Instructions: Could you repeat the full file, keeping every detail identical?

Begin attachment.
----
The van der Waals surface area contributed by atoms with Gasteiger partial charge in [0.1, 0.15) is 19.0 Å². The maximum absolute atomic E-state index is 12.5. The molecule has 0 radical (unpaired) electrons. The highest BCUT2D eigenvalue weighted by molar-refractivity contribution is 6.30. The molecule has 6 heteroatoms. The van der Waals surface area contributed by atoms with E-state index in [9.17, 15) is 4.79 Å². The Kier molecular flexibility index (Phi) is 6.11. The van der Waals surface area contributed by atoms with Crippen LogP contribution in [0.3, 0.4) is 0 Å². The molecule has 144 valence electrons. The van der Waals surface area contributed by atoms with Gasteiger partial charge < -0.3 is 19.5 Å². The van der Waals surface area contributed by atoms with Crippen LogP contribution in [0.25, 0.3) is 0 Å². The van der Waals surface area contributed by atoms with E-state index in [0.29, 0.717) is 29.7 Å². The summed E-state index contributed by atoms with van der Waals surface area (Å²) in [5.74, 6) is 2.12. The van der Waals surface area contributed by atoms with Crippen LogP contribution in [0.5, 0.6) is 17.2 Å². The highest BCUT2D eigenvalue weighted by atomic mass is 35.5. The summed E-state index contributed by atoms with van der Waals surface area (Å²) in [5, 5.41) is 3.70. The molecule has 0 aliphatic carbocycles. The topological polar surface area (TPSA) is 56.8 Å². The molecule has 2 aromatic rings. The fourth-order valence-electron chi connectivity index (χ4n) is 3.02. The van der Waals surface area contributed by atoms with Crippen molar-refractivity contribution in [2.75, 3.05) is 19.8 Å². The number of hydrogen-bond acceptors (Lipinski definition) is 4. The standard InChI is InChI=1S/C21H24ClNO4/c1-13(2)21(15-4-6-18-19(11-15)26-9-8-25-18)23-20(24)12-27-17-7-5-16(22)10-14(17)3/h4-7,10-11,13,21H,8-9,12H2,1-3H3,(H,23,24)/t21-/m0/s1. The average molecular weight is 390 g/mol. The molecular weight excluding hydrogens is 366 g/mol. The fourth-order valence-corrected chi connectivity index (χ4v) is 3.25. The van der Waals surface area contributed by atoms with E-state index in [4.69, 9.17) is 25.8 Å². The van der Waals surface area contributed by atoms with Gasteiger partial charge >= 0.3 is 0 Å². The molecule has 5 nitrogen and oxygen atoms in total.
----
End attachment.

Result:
The van der Waals surface area contributed by atoms with Gasteiger partial charge in [0.1, 0.15) is 19.0 Å². The maximum absolute atomic E-state index is 12.5. The molecule has 0 radical (unpaired) electrons. The highest BCUT2D eigenvalue weighted by molar-refractivity contribution is 6.30. The molecule has 6 heteroatoms. The van der Waals surface area contributed by atoms with E-state index in [9.17, 15) is 4.79 Å². The Kier molecular flexibility index (Phi) is 6.11. The van der Waals surface area contributed by atoms with Crippen LogP contribution in [0.3, 0.4) is 0 Å². The molecule has 144 valence electrons. The van der Waals surface area contributed by atoms with Gasteiger partial charge < -0.3 is 19.5 Å². The van der Waals surface area contributed by atoms with Crippen LogP contribution in [0.25, 0.3) is 0 Å². The van der Waals surface area contributed by atoms with E-state index in [0.29, 0.717) is 29.7 Å². The summed E-state index contributed by atoms with van der Waals surface area (Å²) in [5.74, 6) is 2.12. The van der Waals surface area contributed by atoms with Crippen LogP contribution in [0.5, 0.6) is 17.2 Å². The highest BCUT2D eigenvalue weighted by atomic mass is 35.5. The summed E-state index contributed by atoms with van der Waals surface area (Å²) in [5, 5.41) is 3.70. The molecule has 0 aliphatic carbocycles. The topological polar surface area (TPSA) is 56.8 Å². The molecule has 2 aromatic rings. The fourth-order valence-electron chi connectivity index (χ4n) is 3.02. The van der Waals surface area contributed by atoms with Crippen molar-refractivity contribution in [2.75, 3.05) is 19.8 Å². The number of hydrogen-bond acceptors (Lipinski definition) is 4. The standard InChI is InChI=1S/C21H24ClNO4/c1-13(2)21(15-4-6-18-19(11-15)26-9-8-25-18)23-20(24)12-27-17-7-5-16(22)10-14(17)3/h4-7,10-11,13,21H,8-9,12H2,1-3H3,(H,23,24)/t21-/m0/s1. The average molecular weight is 390 g/mol. The molecular weight excluding hydrogens is 366 g/mol. The fourth-order valence-corrected chi connectivity index (χ4v) is 3.25. The van der Waals surface area contributed by atoms with E-state index in [4.69, 9.17) is 25.8 Å². The van der Waals surface area contributed by atoms with Gasteiger partial charge >= 0.3 is 0 Å². The molecule has 5 nitrogen and oxygen atoms in total.